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There are several ways to reduce the amount that going to a college (or career school) will cost, so you can try to avoid borrowing too much.

Tax Breaks
Parents and students can use a federal education credit to offset part of the cost of college under the new American Opportunity Credit which modifies the existing Hope credit for tax years 2009 and 2010. The maximum annual credit is $2,500. For the Lifetime Learning tax credit the maximum is $2,000. This credit is per student, so that all members of your family who attended college are entitled to the credit.

IRS publication 970, “Tax Benefits for Higher Education,” explains these credits and other tax benefits. Certain borrowers can also take a tax deduction for student loan interest. This benefit applies to all loans used to pay for postsecondary education.

For more information, you can go to the IRS Web site at, or call the IRS at 1-800-829-1040, TTY callers can call 1-800-829-4059.

Lower-Cost Schools
If you plan on working toward a bachelor’s degree, you might want to consider starting out at a two-year community college and then transferring to a four-year college. Community colleges are partially funded by local and state taxes and are therefore usually less expensive than four-year colleges. (Note that some four-year colleges are also partially funded by local and state taxes and thus can be less expensive.)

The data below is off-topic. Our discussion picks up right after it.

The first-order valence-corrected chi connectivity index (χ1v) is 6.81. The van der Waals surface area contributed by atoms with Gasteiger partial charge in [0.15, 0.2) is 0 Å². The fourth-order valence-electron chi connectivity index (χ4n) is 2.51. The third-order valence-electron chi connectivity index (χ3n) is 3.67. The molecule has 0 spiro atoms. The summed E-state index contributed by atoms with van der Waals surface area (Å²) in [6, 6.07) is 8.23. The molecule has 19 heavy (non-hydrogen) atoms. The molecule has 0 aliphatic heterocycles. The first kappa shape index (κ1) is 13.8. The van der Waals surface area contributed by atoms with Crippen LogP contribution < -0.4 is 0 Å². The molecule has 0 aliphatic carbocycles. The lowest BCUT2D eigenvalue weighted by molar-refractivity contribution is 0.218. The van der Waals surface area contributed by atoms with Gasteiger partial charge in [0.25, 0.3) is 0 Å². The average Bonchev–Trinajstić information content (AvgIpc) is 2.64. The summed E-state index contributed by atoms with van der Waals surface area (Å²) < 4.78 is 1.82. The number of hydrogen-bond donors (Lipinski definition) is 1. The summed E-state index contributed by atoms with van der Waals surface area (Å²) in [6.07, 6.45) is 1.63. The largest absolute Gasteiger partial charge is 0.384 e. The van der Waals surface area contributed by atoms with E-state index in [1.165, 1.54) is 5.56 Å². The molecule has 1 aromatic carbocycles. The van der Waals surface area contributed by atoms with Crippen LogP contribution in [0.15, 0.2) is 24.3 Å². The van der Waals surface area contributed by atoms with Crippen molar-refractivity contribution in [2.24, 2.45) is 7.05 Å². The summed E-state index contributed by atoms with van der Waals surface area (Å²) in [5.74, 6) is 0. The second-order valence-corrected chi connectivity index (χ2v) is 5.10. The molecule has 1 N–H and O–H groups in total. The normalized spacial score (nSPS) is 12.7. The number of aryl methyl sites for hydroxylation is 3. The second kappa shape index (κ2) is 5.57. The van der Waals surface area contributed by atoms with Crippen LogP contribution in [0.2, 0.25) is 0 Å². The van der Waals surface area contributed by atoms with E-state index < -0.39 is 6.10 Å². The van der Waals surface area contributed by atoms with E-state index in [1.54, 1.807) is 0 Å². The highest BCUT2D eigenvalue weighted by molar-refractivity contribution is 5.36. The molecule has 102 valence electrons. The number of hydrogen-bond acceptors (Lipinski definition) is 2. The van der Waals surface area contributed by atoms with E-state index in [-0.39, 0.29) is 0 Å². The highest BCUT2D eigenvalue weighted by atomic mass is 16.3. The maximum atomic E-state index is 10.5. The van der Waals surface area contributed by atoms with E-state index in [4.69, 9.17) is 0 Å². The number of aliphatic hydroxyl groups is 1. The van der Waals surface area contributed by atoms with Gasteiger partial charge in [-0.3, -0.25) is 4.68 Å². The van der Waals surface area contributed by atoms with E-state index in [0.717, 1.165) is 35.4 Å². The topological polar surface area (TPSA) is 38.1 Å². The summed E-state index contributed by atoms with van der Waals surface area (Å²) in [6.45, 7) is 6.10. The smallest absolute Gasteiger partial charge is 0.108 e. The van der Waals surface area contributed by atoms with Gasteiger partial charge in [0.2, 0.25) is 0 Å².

If you decide to go to a community college, you’ll want to make sure that the courses you take there will transfer to the four-year college you want to attend and that those courses will count toward your bachelor’s degree. Advisors from the Dean of Students office can inform you about which courses will most likely transfer.

Working or Volunteering
You can work part time to pay for some of the costs. However, if you do work, make sure that you save enough time for studying and be sure your work and school schedules don’t conflict.

AmeriCorps is a program that allows participants to earn education awards in return for volunteer service. For more information, contact the Corporation for National Service, 1201 New York Ave., NW, Washington, DC 20525, (202) 606-5000; E-mail:, visit

Military Service
The U.S. Armed Forces also offer financial aid opportunities. For more information on recruitment incentives ranging from scholarships, ROTC, Montgomery G.I. Bill, loan repayment programs and more, go to the U.S. Department of Defense Web site at, Click on Benefits then Tuition Support. You can also contact your local recruiter for more information.

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